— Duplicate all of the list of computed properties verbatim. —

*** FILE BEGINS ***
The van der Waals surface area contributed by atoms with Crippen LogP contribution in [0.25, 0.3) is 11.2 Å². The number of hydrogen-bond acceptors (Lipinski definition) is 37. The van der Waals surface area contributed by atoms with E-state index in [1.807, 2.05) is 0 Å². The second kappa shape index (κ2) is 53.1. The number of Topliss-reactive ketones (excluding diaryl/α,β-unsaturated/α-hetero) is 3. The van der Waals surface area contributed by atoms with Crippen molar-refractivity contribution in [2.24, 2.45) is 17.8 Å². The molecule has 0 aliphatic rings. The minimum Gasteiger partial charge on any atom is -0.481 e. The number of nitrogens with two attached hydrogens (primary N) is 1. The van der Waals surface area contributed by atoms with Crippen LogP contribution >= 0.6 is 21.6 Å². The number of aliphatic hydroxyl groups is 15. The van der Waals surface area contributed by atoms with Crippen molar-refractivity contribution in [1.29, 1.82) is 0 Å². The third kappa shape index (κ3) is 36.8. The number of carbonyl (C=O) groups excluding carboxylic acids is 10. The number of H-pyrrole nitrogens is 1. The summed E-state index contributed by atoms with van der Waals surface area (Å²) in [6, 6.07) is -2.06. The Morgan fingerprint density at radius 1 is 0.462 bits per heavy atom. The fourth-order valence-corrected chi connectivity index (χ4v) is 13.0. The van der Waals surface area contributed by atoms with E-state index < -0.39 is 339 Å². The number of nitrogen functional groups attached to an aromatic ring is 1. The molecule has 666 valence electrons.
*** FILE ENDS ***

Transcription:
The van der Waals surface area contributed by atoms with Crippen LogP contribution in [0.25, 0.3) is 11.2 Å². The number of hydrogen-bond acceptors (Lipinski definition) is 37. The van der Waals surface area contributed by atoms with E-state index in [1.807, 2.05) is 0 Å². The second kappa shape index (κ2) is 53.1. The number of Topliss-reactive ketones (excluding diaryl/α,β-unsaturated/α-hetero) is 3. The van der Waals surface area contributed by atoms with Crippen molar-refractivity contribution in [2.24, 2.45) is 17.8 Å². The molecule has 0 aliphatic rings. The minimum Gasteiger partial charge on any atom is -0.481 e. The number of nitrogens with two attached hydrogens (primary N) is 1. The van der Waals surface area contributed by atoms with Crippen LogP contribution >= 0.6 is 21.6 Å². The number of aliphatic hydroxyl groups is 15. The van der Waals surface area contributed by atoms with Crippen molar-refractivity contribution in [1.29, 1.82) is 0 Å². The third kappa shape index (κ3) is 36.8. The number of carbonyl (C=O) groups excluding carboxylic acids is 10. The number of H-pyrrole nitrogens is 1. The summed E-state index contributed by atoms with van der Waals surface area (Å²) in [6, 6.07) is -2.06. The Morgan fingerprint density at radius 1 is 0.462 bits per heavy atom. The fourth-order valence-corrected chi connectivity index (χ4v) is 13.0. The van der Waals surface area contributed by atoms with E-state index < -0.39 is 339 Å². The number of nitrogen functional groups attached to an aromatic ring is 1. The molecule has 666 valence electrons.